Set – and Keep – Your Goals: Six Steps

Nevermind
Nevermind

 

We set goals for everything in our life – whether it is a new exercise routine, or our carefully mapped out career path, or Baby’s growth. But undeniably, we sometimes find that we’re in the middle of that ugly slump where we can’t find the energy or the motivation to finish what we started (or what we promised to start). It doesn’t have to be this year’s Resolution or a major career move; there are those days where we really just would rather watch Netflix and crash on the couch instead of cleaning the house that’s been begging to be swept clean for weeks, even when the dust is so visible. It’s one thing to list down goals and major milestones – but it’s a different matter entirely to stick to them.

stairway-828883_1920

Source: pixabay

Achieving your goals do not have to overwhelm you! Whatever are the goals we set for ourselves, here are a few tips to help us to get our body moving and achieve what we want – sooner than what sitting tightly will do for us:

1. Get a vision of your goal.

This is the most exciting part – but we even sometimes skip it! It’s one thing to wish to achieve something; it’s different to play out all the parts. Think big, but don’t think vague. When you set up a goal, get in depth with it; know what it takes to get you to the end of it. If it’s a healthier lifestyle, then know what changes you may need to make to achieve that end goal of a healthier body. If it’s a business, then know how much you will need to prepare and how long in order for you to see yourself at the end of that process. Don’t leave things be in merely imagining your goal – you have to get a thorough vision of what you want to find at the end of it.

2. Write it down, or make a creative imagery of it.

Writing down your goal makes it specific and concrete – it will make you mentally stick to it like you stick to a grocery list. It helps, if you can’t imagine your goal too well, or if you can get easily distracted. Right now you can get all the creative inspiration for anything just via the Internet, so why not make an image board of your goals? Want to own a car and a house in a year’s time? Get a photo of the said car and pegs of the home you’d want to have by the end of the year and stick it somewhere you can easily see it; on your fridge, on your desk at the office, or on your dorm room wall. In that way, you will have a visual reminder of what you are working hard for – and not just a bunch of ideas that took up residence in your head!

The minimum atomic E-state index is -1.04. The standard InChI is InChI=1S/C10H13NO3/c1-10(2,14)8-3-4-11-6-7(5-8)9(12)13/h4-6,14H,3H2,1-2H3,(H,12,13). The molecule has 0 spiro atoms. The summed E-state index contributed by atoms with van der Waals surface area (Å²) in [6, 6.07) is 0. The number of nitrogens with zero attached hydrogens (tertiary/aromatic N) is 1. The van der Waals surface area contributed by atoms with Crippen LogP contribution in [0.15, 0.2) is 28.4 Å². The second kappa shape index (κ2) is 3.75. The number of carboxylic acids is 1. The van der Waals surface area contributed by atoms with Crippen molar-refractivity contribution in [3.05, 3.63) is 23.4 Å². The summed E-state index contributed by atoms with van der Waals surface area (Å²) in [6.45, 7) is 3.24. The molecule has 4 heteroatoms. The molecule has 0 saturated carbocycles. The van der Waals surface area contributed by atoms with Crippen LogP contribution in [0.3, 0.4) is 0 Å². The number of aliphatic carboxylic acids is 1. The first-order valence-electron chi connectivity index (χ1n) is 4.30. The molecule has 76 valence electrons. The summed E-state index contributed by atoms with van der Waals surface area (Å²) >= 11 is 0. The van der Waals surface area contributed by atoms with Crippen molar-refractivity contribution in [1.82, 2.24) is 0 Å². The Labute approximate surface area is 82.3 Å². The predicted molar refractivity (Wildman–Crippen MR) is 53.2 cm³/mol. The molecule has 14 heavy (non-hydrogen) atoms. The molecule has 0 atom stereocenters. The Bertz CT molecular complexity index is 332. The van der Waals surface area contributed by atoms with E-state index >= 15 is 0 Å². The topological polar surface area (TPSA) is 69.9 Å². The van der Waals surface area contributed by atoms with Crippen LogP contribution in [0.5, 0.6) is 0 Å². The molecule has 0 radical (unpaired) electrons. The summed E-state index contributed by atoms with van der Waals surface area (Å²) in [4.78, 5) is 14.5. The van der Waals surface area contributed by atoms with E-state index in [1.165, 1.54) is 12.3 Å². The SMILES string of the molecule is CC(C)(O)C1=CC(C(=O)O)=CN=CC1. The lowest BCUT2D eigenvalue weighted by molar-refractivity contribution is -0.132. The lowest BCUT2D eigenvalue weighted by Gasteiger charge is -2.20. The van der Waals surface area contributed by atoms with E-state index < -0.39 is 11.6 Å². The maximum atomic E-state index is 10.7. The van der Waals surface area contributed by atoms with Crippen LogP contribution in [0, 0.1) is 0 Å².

mountain-690122_1920

Source: pixabay

3. Tell somebody about your goals.

Tell your mom, your best friend, your pet – go around telling people you trust (and hopefully, people who you know will support you enough) of your goals, so that there will be those around you who can congratulate you on your little victories or tell you to buck up when you need to. Accountability helps, because you will need people to push you and encourage you as you work towards the goal. Along the way, they might be someone who’d even join you towards the same goal – then they will be a welcome company at the end of your season!

4. Break your goals into smaller, achievable, chunks.

There’s nothing wrong with setting huge goals, just as long as you don’t choke along the way. When goals are too big, we can’t help but feel overwhelmed at times; and that will lead to frustration on your part. Goals should be there to motivate you to work hard, not to push you to an insane amount of pressure. Break your big goal into smaller goals, separate them and set different priority levels and time lines for them, so that you won’t find yourself working towards the huge goal aimlessly.

5. Commit to a date, and set up little milestones.

Coupled with your smaller goals, set some milestones – for the major goal and for your smaller goals. This way, you can check your progress in a less pressured but more efficient way. You can easily assess whether you’re on track or off track by the milestones you’ve set up, and adjust priorities or delete smaller, unimportant goals and reprogram your steps accordingly. Do set achievable goals in long term and short term periods – that way, you’re likely to be less overwhelmed.

time-273857_1920

Source: pixabay

6. Be realistic.

Let’s face it, there will be times where there are other things to attend to that might make you pause in working towards your goal, or drop it for that period. There are also times where in other priorities would come up, and the whole landscape of your goal might change entirely. Or perhaps, there are days where you were just too tired about everything else – and you couldn’t give a second to care if you’re off track! Don’t stress about it. Don’t tire yourself out working, because your goal should be a motivation, not a source of stress. Perhaps the goal was too big, and breaking them up in chunks was still too overwhelming to take care of individually. Keep on working on the vision so that you can make it into a more achievable goal, and set realistic time frames that you can carry out.

Your goal is your own, so it should not matter if you’re progressing at a slower rate than what is considered normal, as long as you work on it continuously. It’s not a race, and it’s definitely not a measure to compete with others, so don’t mind if you may feel like it’s tedious slow work. All great work are achieved by small progress steps, and as long as you get to the finish with what you set for yourself, then it’s a victory.